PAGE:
To the rear of the Alban Arena in St Albans is an unremarkable grey service road called Civic Close. Dull though it both looks and sounds, it sees all the inner workings and is the strike plate, first point of contact and drop zone to every St Albans Beer & Cider Festival. Gears grind from the lorries and vans making repeated assaults as they disgorge their cargoes. Multicoloured casks are unloaded – precious pupae lovingly borne to the nursing galleries inside. On the floor of the Arena, furniture disappears under trapdoors to make way as racking’s erected and flooring’s proofed. From the back of one of the shuttles, wooden shapes are carried in. Some are dragged, others pinwheel and glide above the drones’ heads. The shapes congregate and interlock to form the bars themselves.
This article isn’t so much about the Saint Albans Beer & Cider Festival but The Herts Bar – the native bud unfolding at its head. Nobody seems to remember which year spawned a specific Hertfordshire beer bar but the general consensus is about eight to ten years ago. This festival isn’t the oldest in Hertfordshire but is by far the biggest. The Herts Bar used to occupy a corner of the Stage Bar. Now both flank each other equal in size.
I want to roundup the nine beers at the festival that I think sum up brewing in Hertfordshire today. Though the beginnings and current headquarters of CAMRA are from here, it’s a county not particularly associated with brewing in the national consciousness. The bud hasn’t yet blossomed to the extent that Norfolk’s, Derbyshire’s or West Yorkshire’s has and it’s overwhelmed by the London brewing scene right under it. The nine ales are not necessarily my favourites but each has a specific link to Hertfordshire whether it’s historical, based on the ingredients, or down to culture or innovation. I include with each entry some of my own biased tasting notes.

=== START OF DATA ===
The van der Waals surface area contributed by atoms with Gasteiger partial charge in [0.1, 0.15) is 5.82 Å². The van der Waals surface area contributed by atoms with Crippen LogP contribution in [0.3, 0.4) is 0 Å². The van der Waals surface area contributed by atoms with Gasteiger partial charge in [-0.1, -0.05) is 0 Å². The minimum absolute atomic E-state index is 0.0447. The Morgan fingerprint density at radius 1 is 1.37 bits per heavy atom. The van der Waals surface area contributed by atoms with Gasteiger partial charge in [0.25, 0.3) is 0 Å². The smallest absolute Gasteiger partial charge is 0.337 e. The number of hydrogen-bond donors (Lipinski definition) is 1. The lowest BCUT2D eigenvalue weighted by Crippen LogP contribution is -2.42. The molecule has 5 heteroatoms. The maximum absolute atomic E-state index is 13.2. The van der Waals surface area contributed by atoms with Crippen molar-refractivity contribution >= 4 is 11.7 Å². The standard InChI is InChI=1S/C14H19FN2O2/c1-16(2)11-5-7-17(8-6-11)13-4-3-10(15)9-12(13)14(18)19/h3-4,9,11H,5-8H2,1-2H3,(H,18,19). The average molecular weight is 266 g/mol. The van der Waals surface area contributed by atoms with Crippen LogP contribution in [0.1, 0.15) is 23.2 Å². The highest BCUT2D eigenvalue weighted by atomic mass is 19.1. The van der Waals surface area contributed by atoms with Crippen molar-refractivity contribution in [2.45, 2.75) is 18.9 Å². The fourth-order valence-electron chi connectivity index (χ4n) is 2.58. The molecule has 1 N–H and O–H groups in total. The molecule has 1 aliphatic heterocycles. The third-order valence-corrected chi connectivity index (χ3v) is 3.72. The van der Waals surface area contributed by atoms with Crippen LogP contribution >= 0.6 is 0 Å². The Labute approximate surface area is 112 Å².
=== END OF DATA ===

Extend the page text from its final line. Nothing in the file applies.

McMullen’s – Country Bitter (4.3 ABV)
McMullen’s Brewery is an icon and a relic – the sole surviving brewer in Hertfordshire from the Victorian age – 1827. It’s also the only beer to have been included in all 20 St Albans Beer and Cider Festivals. As a session bitter, the ingredients couldn’t be more British – barley from East Anglia as well as whole leaf Goldings, Bramling Cross and Fuggles hops. It was first brewed in 1964 and the rough ingredients haven’t changed since. In a way, knocking back a glass of this is like supping the past. It’s noticeably different to the more aggressive and alpha acidic beers currently around. This fact will be further evidenced by many of the ensuing beers in the list.
The liquid is of a glowing clementine. It has a really earthy leaf litter mulch aroma – an association I make with many traditional English ales. It’s fruity too. It’s as malty as it is orangy – like a tangerine milkshake. The citrus sweetness clings to the top of the palate. Something is missing compared with more contemporary beers – the dryness and bitterness. I enjoy it but its sweetness dominates. It’s important to drink beers from breweries like McMullens to understand how taste has changed over the past few decades.
Tring – Death or Glory (7.2 ABV)
This strong ale/barley wine was originally brewed on 25th October to commemorate the charge of the light brigade. Whichever beer style one might call it, it does the rounds across the beer engines of Hertfordshire and is a local hero. It features Styrian and Challenger hops and Maris Otter, Crystal and Chocolate malt. Heavy ABV beers have started to become legion over the past few years but originally brewed in the 1990’s, this beer predates them. There are only a handful of long running cask barley wines across Britain and this is Hertfordshire’s. From experience, though it gets drunk mostly in halves, the cask usually empties quicker than the session beers around it.
This ale has both the colour and nose of a rich brandy soaked Xmas cake. It doesn’t so much glide across the tongue as trample it into submission. The aftermath of a single sip lasts considerable time. Like the pluck of a cord, fruity spirit esters resonate. There are notes of cherries and treacle and ginger. A Jamaican ginger loaf would be as apt an analogy as a Xmas cake.
It’s rich and sticky yet bitterness haunts the head long after the glass is drained.
Verulam – Farmer’s Delight (3.9 ABV)